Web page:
Who to watch for and why at the Top Prospects Game

Lucas Johansen, brother of Predators centreman Ryan, and Keith Tkachuk’s son Matthew will be playing for Don Cherry and Bobby Orr in the BMO Top Prospects game.

The BMO CHL/NHL Top Prospects Game comes to us from the wonderful city of Vancouver Thursday evening. The past three times the game was played in a WHL city, Don Cherry and Bobby Orr were not in attendance, but with a Pat Quinn element to this year’s event, the two legends will be behind the benches once again.

One really cool element of this event is the inclusion of Sportsnet’s own Todd Warriner and Colby Armstrong as assistant coaches. I think it gives the players two resources not too far removed from the game who are passionate and super excited to be involved. I have a sneaking suspicion that coaching will be part of Todd’s future down the road. As for Colby, I get a sense he likes the TV gig—and why wouldn’t he, he’s been a great addition to our CHL broadcasts.


BMO-PROSPECTS-LEADERBOARD

Team Cherry vs. Team Orr, Thursday on Sportsnet East, Ontario, West, and Pacific


While this game doesn’t have the Connor McDavid/Taylor Hall/John Tavares element, it should be highly competitive for two big reasons heading towards the 2016 NHL Draft in Buffalo: Who will be the first CHL player to have his name called? And who will be the first Canadian-born player chosen? It’s a foregone conclusion that Auston Matthews will go first overall, with Patrick Laine and Jesse Puljujarvi battling for Nos. 2 and 3. All three players are currently enjoying varying levels of success in Europe.

Based on NHL Central Scouting’s recently released midterm scouting rankings, the top three North American-based players are Matthew Tkachuk, Jakob Chychrun and Alexander Nylander, none of whom were born in Canada. Nos. 4 thorough 7 include Julien Gauthier, Olli Juolevi, Michael McLeod and Pierre-Luc Dubois. Of that sub-group, only Gauthier and McLeod are Canadian born, as Dubois was born in Germany. So, not only are Canadian players looking to raise their draft stock, but they’re also playing for national pride.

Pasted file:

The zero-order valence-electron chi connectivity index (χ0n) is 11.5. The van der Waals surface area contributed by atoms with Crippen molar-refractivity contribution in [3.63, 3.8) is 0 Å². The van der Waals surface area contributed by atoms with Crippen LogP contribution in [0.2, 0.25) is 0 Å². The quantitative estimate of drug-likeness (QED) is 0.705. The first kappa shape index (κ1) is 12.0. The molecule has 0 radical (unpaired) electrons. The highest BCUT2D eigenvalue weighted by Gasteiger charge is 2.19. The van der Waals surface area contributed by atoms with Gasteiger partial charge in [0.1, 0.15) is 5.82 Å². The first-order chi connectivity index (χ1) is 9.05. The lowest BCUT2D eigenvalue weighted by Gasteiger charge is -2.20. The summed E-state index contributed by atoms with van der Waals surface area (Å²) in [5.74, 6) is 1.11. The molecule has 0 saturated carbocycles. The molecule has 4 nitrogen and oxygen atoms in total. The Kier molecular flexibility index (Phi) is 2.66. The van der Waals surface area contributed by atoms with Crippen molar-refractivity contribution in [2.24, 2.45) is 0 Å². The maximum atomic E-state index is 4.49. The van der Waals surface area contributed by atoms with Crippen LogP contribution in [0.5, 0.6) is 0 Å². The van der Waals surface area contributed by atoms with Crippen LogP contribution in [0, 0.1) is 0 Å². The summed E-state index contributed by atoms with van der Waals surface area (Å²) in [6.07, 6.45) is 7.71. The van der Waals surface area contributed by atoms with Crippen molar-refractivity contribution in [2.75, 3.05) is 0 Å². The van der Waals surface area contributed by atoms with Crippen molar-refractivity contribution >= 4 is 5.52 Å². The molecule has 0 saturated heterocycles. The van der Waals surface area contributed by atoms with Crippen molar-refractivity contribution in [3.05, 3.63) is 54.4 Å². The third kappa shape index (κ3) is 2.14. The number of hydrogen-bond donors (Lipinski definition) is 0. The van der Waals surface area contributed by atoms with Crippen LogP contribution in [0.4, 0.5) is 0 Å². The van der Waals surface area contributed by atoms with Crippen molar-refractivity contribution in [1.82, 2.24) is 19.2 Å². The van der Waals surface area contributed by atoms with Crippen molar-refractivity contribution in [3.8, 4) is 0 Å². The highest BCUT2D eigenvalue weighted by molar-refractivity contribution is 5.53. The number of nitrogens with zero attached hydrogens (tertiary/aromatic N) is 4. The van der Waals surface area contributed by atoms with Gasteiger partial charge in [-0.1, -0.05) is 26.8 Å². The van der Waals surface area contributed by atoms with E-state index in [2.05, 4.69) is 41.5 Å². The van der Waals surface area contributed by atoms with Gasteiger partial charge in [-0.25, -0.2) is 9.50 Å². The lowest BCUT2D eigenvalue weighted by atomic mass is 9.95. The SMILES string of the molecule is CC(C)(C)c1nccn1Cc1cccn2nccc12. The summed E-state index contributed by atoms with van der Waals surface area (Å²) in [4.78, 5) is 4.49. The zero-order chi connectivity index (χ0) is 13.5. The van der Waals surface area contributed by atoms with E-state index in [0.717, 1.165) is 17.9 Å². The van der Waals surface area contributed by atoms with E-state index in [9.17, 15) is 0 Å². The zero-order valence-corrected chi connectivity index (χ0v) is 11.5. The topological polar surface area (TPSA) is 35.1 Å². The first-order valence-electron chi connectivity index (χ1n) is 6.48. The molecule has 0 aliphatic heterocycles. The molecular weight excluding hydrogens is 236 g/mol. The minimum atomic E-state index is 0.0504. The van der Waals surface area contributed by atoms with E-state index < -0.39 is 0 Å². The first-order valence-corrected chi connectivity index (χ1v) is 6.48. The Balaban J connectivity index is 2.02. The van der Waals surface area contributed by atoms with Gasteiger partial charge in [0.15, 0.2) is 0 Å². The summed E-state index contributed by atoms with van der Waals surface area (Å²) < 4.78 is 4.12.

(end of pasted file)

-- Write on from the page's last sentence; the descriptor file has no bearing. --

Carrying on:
Val-d’Or’s Foreur Gauthier is man-strong, has decent hands, likes to be around the net and has a scorer’s shot. If he can use his excellent speed to apply himself on the forecheck and intimidate with his combination of size and speed, he has a legit shot to be the first Canadian taken in June.


Junior Podcast

Jeff Marek hosts Sportsnet’s weekly CHL podcast. Look for a Top Prospects preview pod coming Wednesday and a post-game show Thursday.

Listen now | iTunes | Podcatchers


As for the rest of the group, here are three players to watch from each team:

Team Orr
Carter Hart, G, Everett Silvertips Everyone has been wondering when the next Carey Price will come along. I always have a difficult time predicting goalie careers, but my money would be on Hart, who has dominated the WHL for the past year and a half.
Jake Bean, D, Calgary Hitmen Not drafted into the WHL, Bean has had a meteoric rise up the rankings thanks to his point-producing capabilities.
Alexander Nylander, F, Mississauga Steelheads Continues to lead all rookie OHL scorers. He’s got NHL hands, protects the puck well and can shoot it a ton.

Team Cherry
Zach Sawchenko, G, Moose Jaw Warriors All he’s ever had to do is battle for minutes and he’s succeeded on each try. He’s become more in control and compact with his game and he knows the magnitude of his pending 30 minutes.
Samuel Girard, D, Shawinigan Cataractes He can really scoot, finds a way to get shots through and has amazing poise with the puck. Will have plenty of inspiration looking to avenge very pedestrian nationally televised performances in the Canada-Russia Series.
Max Jones, F, London Knights Already mad from not being selected to play for Team USA at the world juniors, Jones will be looking to impart his physical style on this game—and he won’t be afraid to unleash it on anyone, anytime.

The past 20 NHL Drafts, from a Canadian perspective:

1. A Canadian-born player has been selected first-overall 13 times, the last being Connor McDavid in 2015.
2. Americans and the Russians have gone first on three occasions: the last American was Patrick Kane in ’07 and the last Russian Nail Yakupov in ’12. The outlier is Czech-born Patrik Stefan in 1999.
3. The fewest number of Canadians taken in the top 10 is three (three times). The last of those drafts was last year, when Dylan Strome (No. 3) and Mitch Marner (No. 4) joined McDavid.
4. The most Canadians selected in the top 10 was in 2014, when Aaron Ekblad went first-overall and 13 more Canucks had their names called.
5. Only once was a Canadian-born player not taken in the top five: 1999, when Stefan went first, the Sedins went Nos. 2 and 3, Pavel Brendl of the Czech Republic went fourth and Plymouth’s Tim Connolly went fifth. Canadian netminder Brian Finley of the Barrie Colts went sixth.
6. Only once was a Canadian no taken in the top two: 2007, when American James van Riemsdyk followed Patrick Kane; Kyle Turris went third.
7. Of the 40 players participating in this game, 23 of are born in Canada, eight in the United States, three in Finland, two in the Czech Republic, two in Russia, and one each from Sweden and Germany—Pierre-Luc Dubois who was born in Germany, but competes for Canada.